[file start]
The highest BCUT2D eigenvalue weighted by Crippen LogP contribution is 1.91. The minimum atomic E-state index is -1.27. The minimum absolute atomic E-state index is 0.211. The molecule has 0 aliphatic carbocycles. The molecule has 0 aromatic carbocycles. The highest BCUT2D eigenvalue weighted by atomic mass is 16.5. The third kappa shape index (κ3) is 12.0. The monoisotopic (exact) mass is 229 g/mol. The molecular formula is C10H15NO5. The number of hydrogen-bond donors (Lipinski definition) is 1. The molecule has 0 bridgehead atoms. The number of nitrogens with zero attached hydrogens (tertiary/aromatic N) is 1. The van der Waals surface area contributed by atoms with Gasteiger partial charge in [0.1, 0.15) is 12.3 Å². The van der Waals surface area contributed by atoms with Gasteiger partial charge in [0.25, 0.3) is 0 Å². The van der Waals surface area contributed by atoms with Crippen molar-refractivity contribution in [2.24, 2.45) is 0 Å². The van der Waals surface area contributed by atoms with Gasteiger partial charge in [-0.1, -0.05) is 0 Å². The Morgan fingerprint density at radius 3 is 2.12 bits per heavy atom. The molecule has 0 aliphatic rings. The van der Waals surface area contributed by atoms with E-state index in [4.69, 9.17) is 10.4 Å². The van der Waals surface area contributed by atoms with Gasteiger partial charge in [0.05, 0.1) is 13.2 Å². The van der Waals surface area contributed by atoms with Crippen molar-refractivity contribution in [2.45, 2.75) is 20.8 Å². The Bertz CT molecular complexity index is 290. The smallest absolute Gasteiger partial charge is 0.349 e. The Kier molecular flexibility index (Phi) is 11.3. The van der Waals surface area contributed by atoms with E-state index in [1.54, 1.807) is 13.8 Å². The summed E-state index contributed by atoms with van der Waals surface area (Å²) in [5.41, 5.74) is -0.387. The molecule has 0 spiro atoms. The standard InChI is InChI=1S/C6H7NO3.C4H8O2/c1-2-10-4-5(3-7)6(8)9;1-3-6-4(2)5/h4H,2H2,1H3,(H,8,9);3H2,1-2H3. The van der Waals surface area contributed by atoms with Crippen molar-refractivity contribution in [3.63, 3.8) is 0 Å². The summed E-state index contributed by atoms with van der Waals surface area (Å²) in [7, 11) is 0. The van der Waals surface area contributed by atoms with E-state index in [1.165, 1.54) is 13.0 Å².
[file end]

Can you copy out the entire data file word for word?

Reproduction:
The highest BCUT2D eigenvalue weighted by Crippen LogP contribution is 1.91. The minimum atomic E-state index is -1.27. The minimum absolute atomic E-state index is 0.211. The molecule has 0 aliphatic carbocycles. The molecule has 0 aromatic carbocycles. The highest BCUT2D eigenvalue weighted by atomic mass is 16.5. The third kappa shape index (κ3) is 12.0. The monoisotopic (exact) mass is 229 g/mol. The molecular formula is C10H15NO5. The number of hydrogen-bond donors (Lipinski definition) is 1. The molecule has 0 bridgehead atoms. The number of nitrogens with zero attached hydrogens (tertiary/aromatic N) is 1. The van der Waals surface area contributed by atoms with Gasteiger partial charge in [0.1, 0.15) is 12.3 Å². The van der Waals surface area contributed by atoms with Gasteiger partial charge in [0.25, 0.3) is 0 Å². The van der Waals surface area contributed by atoms with Crippen molar-refractivity contribution in [2.24, 2.45) is 0 Å². The van der Waals surface area contributed by atoms with Gasteiger partial charge in [-0.1, -0.05) is 0 Å². The Morgan fingerprint density at radius 3 is 2.12 bits per heavy atom. The molecule has 0 aliphatic rings. The van der Waals surface area contributed by atoms with E-state index in [4.69, 9.17) is 10.4 Å². The van der Waals surface area contributed by atoms with Gasteiger partial charge in [0.05, 0.1) is 13.2 Å². The van der Waals surface area contributed by atoms with Crippen molar-refractivity contribution in [2.45, 2.75) is 20.8 Å². The Bertz CT molecular complexity index is 290. The smallest absolute Gasteiger partial charge is 0.349 e. The Kier molecular flexibility index (Phi) is 11.3. The van der Waals surface area contributed by atoms with E-state index in [1.54, 1.807) is 13.8 Å². The summed E-state index contributed by atoms with van der Waals surface area (Å²) in [5.41, 5.74) is -0.387. The molecule has 0 spiro atoms. The standard InChI is InChI=1S/C6H7NO3.C4H8O2/c1-2-10-4-5(3-7)6(8)9;1-3-6-4(2)5/h4H,2H2,1H3,(H,8,9);3H2,1-2H3. The van der Waals surface area contributed by atoms with Crippen molar-refractivity contribution in [3.63, 3.8) is 0 Å². The summed E-state index contributed by atoms with van der Waals surface area (Å²) in [7, 11) is 0. The van der Waals surface area contributed by atoms with E-state index in [1.165, 1.54) is 13.0 Å².